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Essential Reading: Dietrich, Sternberg and THE BLUE ANGEL

The best links for further reading on The Blue Angel, director Josef von Sternberg and star Marlene Dietrich.

By Kevin B. Lee November 17, 2010

I’ve scoured the internet to find what I think are the best links for further reading on The Blue Angel, director Josef von Sternberg and star Marlene Dietrich. Here are links and some highlights from each.

The Blue Angel

Review by John Baxter at Film Reference.com

Von Sternberg poured all his energy and imagination into the role of Lola, creating a star vehicle for the young Dietrich. Borrowing from the drawings of the erotic artist Felicien Rops, he created a figure out of a teenager’s sexual fantasy, a vision in black stockings and heavy make-up, wearing an arrogantly tilted top hat.

Review by Cullen Gallagher at Not Coming to a Theater Near You

Dietrich’s casual air as she strips before the Professor and drops her panties into his palm is shocking not so much for what she reveals (though flesh is certainly plentiful) but for her frankness. She is as comfortable as she is confident about her sexuality, a rare combination not only for that time, but even now. The clothes might come off more easily in modern movies, but Dietrich’s sexuality was never so simple as just skin.

Review by Jeremy Heilman at Movie Martyr

There seems to be a constant struggle present in a von Sternberg film between the need of the actors to define their characters and the need of the director to define the actors, by making them his aesthetic objects. Von Sternberg seems far less concerned with filling our hearts than filling the frame, yet at the same time his movie becomes that much more effective, since we know the director is not putting us through an emotional wringer.

 

Josef von Sternberg

“The Unhappiest Man in Hollywood.” Scott Eyman reviews Von Sternberg, John Baxter’s 2010 biography on Sternberg, for the Wall Street Journal:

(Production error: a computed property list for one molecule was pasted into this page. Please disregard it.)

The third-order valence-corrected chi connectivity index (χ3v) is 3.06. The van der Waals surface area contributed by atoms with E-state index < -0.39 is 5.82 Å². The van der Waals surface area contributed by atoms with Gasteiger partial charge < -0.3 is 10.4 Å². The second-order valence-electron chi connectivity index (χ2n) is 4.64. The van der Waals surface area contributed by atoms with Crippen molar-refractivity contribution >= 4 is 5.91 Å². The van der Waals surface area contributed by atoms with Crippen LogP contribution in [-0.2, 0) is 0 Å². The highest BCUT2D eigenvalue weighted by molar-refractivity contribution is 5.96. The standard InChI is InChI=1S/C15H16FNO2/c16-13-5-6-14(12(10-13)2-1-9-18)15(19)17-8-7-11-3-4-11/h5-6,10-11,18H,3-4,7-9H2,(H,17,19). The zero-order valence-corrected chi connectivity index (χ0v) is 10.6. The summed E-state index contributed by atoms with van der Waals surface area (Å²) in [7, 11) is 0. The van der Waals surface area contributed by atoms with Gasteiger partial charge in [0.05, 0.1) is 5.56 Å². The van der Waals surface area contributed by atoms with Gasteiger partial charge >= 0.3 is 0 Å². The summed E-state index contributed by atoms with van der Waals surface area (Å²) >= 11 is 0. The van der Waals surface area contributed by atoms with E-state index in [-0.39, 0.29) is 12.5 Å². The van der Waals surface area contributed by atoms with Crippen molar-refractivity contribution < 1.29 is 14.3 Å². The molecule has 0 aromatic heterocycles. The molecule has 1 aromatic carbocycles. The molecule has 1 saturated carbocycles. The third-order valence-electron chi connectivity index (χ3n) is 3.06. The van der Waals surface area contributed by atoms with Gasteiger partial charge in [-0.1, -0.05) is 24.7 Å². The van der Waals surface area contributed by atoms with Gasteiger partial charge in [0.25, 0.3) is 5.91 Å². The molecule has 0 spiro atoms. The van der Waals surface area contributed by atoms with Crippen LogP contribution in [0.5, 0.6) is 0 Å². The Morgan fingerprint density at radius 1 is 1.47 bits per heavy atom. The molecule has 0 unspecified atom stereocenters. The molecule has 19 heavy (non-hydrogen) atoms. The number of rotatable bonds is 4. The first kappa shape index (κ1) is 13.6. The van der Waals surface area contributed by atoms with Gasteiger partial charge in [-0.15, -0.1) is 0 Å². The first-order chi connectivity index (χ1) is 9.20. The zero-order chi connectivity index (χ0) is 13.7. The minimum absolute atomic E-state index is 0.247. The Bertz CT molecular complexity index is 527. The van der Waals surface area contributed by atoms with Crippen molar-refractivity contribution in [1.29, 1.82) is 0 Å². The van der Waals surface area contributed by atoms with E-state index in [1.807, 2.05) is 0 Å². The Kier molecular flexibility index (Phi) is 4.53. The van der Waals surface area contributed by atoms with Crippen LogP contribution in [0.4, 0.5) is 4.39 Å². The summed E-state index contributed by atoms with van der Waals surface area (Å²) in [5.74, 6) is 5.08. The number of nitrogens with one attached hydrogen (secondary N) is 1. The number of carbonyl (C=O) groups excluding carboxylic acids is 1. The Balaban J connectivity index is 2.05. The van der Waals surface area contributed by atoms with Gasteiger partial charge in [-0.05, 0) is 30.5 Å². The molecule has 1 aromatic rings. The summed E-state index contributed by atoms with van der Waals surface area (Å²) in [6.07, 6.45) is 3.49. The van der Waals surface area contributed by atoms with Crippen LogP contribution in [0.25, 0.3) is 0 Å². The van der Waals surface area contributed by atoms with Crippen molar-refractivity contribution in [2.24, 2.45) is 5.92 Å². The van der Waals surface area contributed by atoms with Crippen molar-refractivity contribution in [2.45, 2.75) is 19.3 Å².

He was a man who kept large, aggressive dogs, who avoided direct eye contact, who presented his opinions as incontrovertible fact and who treated everyone with unconcealed disdain or contempt. On the set, he had a blackboard; if crew members or actors wanted to talk to him, they had to write their names on the blackboard, and he’d schedule an appointment. “The only way to succeed,” he once said, “is to make people hate you. That way they remember you.”

Here’s an excerpt from John Baxter’s capsule biography of Sternberg, found at Film Reference.com:

There is a sense in which Josef von Sternberg never grew up. In his personality, the twin urges of the disturbed adolescent towards self-advertisement and self-effacement fuse with a brilliant visual imagination to create an artistic vision unparalleled in the cinema… His films reflect a schoolboy’s fascination with sensuality and heroics. That they are sublime visual adventures from an artist who contributed substantially to the sum of cinema technique is one paradox to add to the stock that make up his career.

Then there’s Tag Gallagher’s profile on Sternberg for Senses of Cinema. For some reason it’s not included among their Great Directors profiles, but it should be. It’s one of the best online pieces I’ve ever read on any director, and it all but cemented Sternberg’s place among my favorite directors. Here’s just a tidbit concerning The Blue Angel:

Dietrich was 29, had played in twenty pictures, and was a familiar name in the German theaters and cabarets. Von Sternberg made her a superstar by giving her the same in-your-face presence he had given Bancroft. In America, where The Blue Angel had not opened, he made her a star a second time in Morocco. In the meantime he had had her lose weight and taught her body language and the rhythms we saw already in his pictures with Georgia Hale, Evelyn Brent, Betty Compson, Fay Wray (and Bancroft); Dietrich does not have to speak (and rarely does): the sparsity and nakedness of her gestures reveal everything, provocatively, because imponderable, mysterious, even to herself. Von Sternberg’s direction, as always, was almost purely mechanical (“Count to six and look at that lamp as if you could no longer live without it”), but his methods purified Dietrich’s energy.

 

Marlene Dietrich

There’s the official Marlene Dietrich website run by her estate, which has 16 sections devoted to Dietrich’s legacy (unfortunately the same song sung by Dietrich plays every time you click on a new section, which gets tiresome). Somehow it’s outdone by the Marlene Dietrich Collector’s Page, which has over 20 sections of memorabilia and information covering the many facets of her lengthy career.

A good, succinct career appraisal can be found authored by Robert Pardi on FilmReference.com:

The von Sternberg/Dietrich combination represents a singular symbiosis of visually oriented auteur and perfect camera subject. If Garbo drew the camera to her like a magnet, Dietrich not only fascinated viewers with her sultry glare but transfixed every other aspect of the mise-en-scène, a smoky world of sequined nets, exotic feathers, and glistening surfaces masked by shadows. It is a cinema in which style is the substance.

And of course, YouTube has no shortage of clips. A must-see is footage of Dietrich’s screen test for The Blue Angel. Unfortunately it can’t be embedded here, so we’ll have to settle for this immortal moment in cinema history:

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